The Humanities and Teacher Education Division includes a chapter of Kappa Delta Pi, the international professional honor society in education. Members are offered opportunities for professional and scholarly development, networking, and service.
Students have the opportunity to add to their major in one of the humanities disciplines and minor in one (or more) of the following: African American Studies, Creative Writing, Digital Humanities, English, Film, Great Books, History, Women's Studies, and Writing. In consultation with their advisors, students may design a rich and varied undergraduate experience.
Great Books Colloquium - The Great Books Colloquium is a four-course sequence on masterpieces of Western civilization. The purpose of the colloquium is to engage students in close, critical reading and small-group discussions of selected works from the time of the Greeks to the modern day. The courses are conducted by discussion under the leadership of a qualified professor dedicated to fostering open, shared, and rigorous inquiry.
Students should remain in the colloquium for the entire series of seminars. Students completing all four Great Books courses receive credit for the First-Year seminar, two courses from Group A: ENG 101, upper-division literature, and one course in the Humanities Sequence (HUM 111, HUM 212, or HUM 313); and two courses from Group B: REL 301, COM 180, POSC 104, and SOC 200. Students completing Great Books I receive credit for First-Year Seminar, even if they choose not to complete the sequence. Students who do not complete the sequence but complete a course or courses beyond Great Books I will receive unit credit toward graduation, but no General Education credit besides the First-Year Seminar.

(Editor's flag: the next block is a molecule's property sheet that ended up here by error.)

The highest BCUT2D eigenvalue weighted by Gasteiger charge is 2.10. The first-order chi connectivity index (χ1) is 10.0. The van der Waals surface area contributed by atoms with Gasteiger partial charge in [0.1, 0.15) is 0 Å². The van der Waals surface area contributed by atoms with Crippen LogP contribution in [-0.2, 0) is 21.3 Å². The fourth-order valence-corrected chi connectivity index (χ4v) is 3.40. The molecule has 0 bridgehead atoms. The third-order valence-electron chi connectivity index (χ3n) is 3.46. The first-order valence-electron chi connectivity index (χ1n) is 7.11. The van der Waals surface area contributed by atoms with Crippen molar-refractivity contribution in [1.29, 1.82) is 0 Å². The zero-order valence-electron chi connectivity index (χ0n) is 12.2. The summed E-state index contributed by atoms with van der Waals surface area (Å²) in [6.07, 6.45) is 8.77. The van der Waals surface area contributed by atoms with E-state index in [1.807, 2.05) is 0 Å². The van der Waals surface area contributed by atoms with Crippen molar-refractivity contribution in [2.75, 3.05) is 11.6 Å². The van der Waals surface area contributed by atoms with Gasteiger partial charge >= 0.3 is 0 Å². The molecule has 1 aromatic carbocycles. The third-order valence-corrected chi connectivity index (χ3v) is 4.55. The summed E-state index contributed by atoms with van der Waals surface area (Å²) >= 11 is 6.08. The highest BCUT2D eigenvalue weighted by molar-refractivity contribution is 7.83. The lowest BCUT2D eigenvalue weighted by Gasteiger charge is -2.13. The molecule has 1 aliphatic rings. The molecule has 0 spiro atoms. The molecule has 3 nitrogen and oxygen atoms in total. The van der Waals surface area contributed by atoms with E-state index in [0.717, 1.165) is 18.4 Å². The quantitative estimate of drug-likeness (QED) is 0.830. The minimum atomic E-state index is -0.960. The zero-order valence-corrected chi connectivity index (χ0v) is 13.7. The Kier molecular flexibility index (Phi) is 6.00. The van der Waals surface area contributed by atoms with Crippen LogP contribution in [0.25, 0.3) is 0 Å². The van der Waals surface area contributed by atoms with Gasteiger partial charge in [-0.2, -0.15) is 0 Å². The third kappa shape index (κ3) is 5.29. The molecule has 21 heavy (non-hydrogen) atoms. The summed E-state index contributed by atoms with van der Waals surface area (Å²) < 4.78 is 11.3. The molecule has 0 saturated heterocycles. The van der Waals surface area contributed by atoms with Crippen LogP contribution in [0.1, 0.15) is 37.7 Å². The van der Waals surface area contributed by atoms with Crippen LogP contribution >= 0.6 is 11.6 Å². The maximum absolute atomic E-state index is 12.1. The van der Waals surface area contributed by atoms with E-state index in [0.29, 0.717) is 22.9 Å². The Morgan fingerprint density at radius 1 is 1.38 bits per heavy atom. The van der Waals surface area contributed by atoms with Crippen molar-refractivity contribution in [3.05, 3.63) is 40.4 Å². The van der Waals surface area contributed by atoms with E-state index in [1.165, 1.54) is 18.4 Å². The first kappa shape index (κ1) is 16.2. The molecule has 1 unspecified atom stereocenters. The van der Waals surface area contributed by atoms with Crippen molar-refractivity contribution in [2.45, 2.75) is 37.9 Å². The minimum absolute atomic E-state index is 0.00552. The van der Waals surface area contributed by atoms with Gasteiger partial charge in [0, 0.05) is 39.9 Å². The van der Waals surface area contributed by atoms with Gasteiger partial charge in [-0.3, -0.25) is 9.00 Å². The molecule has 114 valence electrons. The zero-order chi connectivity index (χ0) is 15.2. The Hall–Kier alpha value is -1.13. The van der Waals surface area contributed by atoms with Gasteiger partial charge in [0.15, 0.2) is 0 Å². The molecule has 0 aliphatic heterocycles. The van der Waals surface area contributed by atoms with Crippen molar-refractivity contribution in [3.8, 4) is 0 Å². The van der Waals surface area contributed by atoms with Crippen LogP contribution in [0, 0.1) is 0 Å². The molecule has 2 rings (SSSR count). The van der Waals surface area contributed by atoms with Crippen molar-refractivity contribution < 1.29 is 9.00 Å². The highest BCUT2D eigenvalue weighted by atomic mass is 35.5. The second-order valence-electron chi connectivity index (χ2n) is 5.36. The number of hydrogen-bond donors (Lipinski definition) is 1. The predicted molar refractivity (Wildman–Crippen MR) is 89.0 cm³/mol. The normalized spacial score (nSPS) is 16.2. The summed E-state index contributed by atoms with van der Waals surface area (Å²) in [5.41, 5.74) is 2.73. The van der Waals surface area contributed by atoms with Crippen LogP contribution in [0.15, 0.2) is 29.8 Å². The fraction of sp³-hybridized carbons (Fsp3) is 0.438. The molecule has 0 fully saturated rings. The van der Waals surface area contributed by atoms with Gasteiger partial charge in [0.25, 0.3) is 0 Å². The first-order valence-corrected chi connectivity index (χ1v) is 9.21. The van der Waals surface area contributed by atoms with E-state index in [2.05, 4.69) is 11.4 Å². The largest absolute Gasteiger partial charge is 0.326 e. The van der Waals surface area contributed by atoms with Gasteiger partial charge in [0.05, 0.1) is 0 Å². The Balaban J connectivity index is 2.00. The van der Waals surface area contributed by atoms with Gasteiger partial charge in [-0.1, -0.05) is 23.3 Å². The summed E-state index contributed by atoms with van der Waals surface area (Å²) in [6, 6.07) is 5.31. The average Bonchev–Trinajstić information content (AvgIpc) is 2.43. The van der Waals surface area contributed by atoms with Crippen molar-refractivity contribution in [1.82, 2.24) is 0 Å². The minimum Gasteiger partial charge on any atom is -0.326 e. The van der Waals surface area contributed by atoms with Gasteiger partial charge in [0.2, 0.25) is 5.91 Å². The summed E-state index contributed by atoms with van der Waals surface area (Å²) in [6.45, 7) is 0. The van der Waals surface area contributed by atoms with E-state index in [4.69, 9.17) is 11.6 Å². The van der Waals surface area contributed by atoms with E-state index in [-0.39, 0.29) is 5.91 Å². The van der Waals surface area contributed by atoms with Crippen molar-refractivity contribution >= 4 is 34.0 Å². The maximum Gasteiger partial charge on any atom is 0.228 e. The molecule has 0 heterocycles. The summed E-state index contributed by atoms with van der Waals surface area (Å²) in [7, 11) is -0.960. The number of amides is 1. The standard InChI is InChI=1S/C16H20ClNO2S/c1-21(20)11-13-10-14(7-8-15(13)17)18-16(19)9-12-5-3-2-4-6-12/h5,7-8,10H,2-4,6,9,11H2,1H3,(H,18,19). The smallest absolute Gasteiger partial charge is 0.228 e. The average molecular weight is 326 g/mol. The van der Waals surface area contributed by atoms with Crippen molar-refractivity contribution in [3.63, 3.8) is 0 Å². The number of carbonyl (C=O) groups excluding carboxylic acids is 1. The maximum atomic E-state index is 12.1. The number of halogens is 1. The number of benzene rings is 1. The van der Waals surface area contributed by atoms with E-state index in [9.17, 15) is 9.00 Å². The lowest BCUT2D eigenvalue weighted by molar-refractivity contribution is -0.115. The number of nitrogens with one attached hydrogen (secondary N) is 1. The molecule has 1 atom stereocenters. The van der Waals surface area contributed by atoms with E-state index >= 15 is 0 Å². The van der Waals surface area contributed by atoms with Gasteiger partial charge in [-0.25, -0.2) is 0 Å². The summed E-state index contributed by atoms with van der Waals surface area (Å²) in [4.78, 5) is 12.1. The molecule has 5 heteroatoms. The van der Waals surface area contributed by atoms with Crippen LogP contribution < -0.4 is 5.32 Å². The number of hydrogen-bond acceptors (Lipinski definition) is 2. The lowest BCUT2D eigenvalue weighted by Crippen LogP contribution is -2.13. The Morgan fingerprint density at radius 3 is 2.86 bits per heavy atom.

Social Action and Justice (SAAJ) - The Social Action and Justice (SAAJ) Colloquium is a four-course, interdisciplinary program focused on issues of social justice such as human rights, wealth and poverty, the environment, the interplay of religion and culture, and the role of media in shaping social movements. The colloquium includes historical, theoretical, and practical perspectives on social issues, providing knowledge and opportunities for social action to students interested in a variety of vocations. The colloquium encourages students to reflect on how their choices of world view and vocation will affect their lives and society in the 21st century. Students engage in service and experiential learning assignments in their courses.
Students who complete the four-semester SAAJ sequence will receive credit for the following general education requirements: first-year seminar, ENG 101, literature, and REL 301. If students drop out of the colloquium before finishing the four-course sequence, they will receive unit credit toward graduation but will not have fulfilled the above-named general education requirements. SAAJ 123 may be fulfilled by a course in the student's major, but only one major course may fulfill the SAAJ requirements. No student may fulfill SAAJ 123 with a GE course.
Elementary & Secondary Teacher Credential Programs - The objective of the Seaver teacher education program is to provide teacher candidates with the professional preparation and clinical experiences necessary to qualify them for the SB2042 Multiple Subject Preliminary Teaching Credential or the SB2042 Single Subject Preliminary Teaching Credential. The teaching credential program at Seaver is integrated into the bachelor's degree so that a candidate can work toward a bachelor's degree and a teaching credential simultaneously. Completing a bachelor's degree and the teacher education program generally requires eight or nine semesters; therefore, careful attention should be given to course scheduling. The credential programs were developed in compliance with the requirements of the California Commission on Teacher Credentialing (CTC). The SB2042 credential issued by CTC includes English Learner authorization.
- 36 unit Master's degree in American Cultural Studies.
- Interdisciplinary study with professors in the core disciplines of English, History, Political Science, Religion.
- Discounted tuition rate for all students in this program.
- Scholarships for students currently employed as educators.
Master of Fine Arts in Screenwriting
- Mission Statement: We exist to train, nurture, and support screenwriters as they work to make a positive global impact.
- Program Philosophy: Storyteller as Cultural Leader.
- Personal attention in small writing workshops
- All classes taught by Hollywood pros
- Students can complete the degree in two years
- Write TV shows, win contests and film festivals, secure representation, see their feature screenplays produced, and work in other aspects of the industry as producers, directors, editors, consultants, development executives, and showrunners.